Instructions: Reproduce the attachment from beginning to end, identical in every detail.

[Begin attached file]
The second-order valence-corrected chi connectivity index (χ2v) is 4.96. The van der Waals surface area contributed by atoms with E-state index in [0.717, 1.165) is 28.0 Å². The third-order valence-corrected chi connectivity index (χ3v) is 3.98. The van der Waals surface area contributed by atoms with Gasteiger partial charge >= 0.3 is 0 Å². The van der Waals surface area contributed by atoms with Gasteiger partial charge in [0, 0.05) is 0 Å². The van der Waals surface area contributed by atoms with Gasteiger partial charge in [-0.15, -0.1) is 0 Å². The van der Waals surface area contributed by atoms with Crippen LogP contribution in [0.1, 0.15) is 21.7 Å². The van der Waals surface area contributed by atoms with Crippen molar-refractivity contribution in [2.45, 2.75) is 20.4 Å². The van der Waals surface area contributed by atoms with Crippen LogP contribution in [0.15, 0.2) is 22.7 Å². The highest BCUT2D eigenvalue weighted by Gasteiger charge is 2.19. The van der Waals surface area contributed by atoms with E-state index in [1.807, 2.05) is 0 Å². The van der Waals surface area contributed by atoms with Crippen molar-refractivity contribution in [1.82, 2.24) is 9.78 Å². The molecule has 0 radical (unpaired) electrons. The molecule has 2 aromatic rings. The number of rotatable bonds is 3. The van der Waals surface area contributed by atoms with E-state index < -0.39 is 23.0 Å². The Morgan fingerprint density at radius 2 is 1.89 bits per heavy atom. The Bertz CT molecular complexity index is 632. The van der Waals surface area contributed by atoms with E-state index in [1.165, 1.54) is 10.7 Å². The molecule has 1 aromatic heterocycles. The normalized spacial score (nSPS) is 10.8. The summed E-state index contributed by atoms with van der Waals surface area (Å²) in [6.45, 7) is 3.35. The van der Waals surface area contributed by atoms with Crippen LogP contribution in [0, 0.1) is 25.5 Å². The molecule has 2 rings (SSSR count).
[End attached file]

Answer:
The second-order valence-corrected chi connectivity index (χ2v) is 4.96. The van der Waals surface area contributed by atoms with E-state index in [0.717, 1.165) is 28.0 Å². The third-order valence-corrected chi connectivity index (χ3v) is 3.98. The van der Waals surface area contributed by atoms with Gasteiger partial charge >= 0.3 is 0 Å². The van der Waals surface area contributed by atoms with Gasteiger partial charge in [0, 0.05) is 0 Å². The van der Waals surface area contributed by atoms with Gasteiger partial charge in [-0.15, -0.1) is 0 Å². The van der Waals surface area contributed by atoms with Crippen LogP contribution in [0.1, 0.15) is 21.7 Å². The van der Waals surface area contributed by atoms with Crippen molar-refractivity contribution in [2.45, 2.75) is 20.4 Å². The van der Waals surface area contributed by atoms with Crippen LogP contribution in [0.15, 0.2) is 22.7 Å². The highest BCUT2D eigenvalue weighted by Gasteiger charge is 2.19. The van der Waals surface area contributed by atoms with E-state index in [1.807, 2.05) is 0 Å². The van der Waals surface area contributed by atoms with Crippen molar-refractivity contribution in [1.82, 2.24) is 9.78 Å². The molecule has 0 radical (unpaired) electrons. The molecule has 2 aromatic rings. The number of rotatable bonds is 3. The van der Waals surface area contributed by atoms with E-state index < -0.39 is 23.0 Å². The Morgan fingerprint density at radius 2 is 1.89 bits per heavy atom. The Bertz CT molecular complexity index is 632. The van der Waals surface area contributed by atoms with E-state index in [1.165, 1.54) is 10.7 Å². The molecule has 1 aromatic heterocycles. The normalized spacial score (nSPS) is 10.8. The summed E-state index contributed by atoms with van der Waals surface area (Å²) in [6.45, 7) is 3.35. The van der Waals surface area contributed by atoms with Crippen LogP contribution in [0, 0.1) is 25.5 Å². The molecule has 2 rings (SSSR count).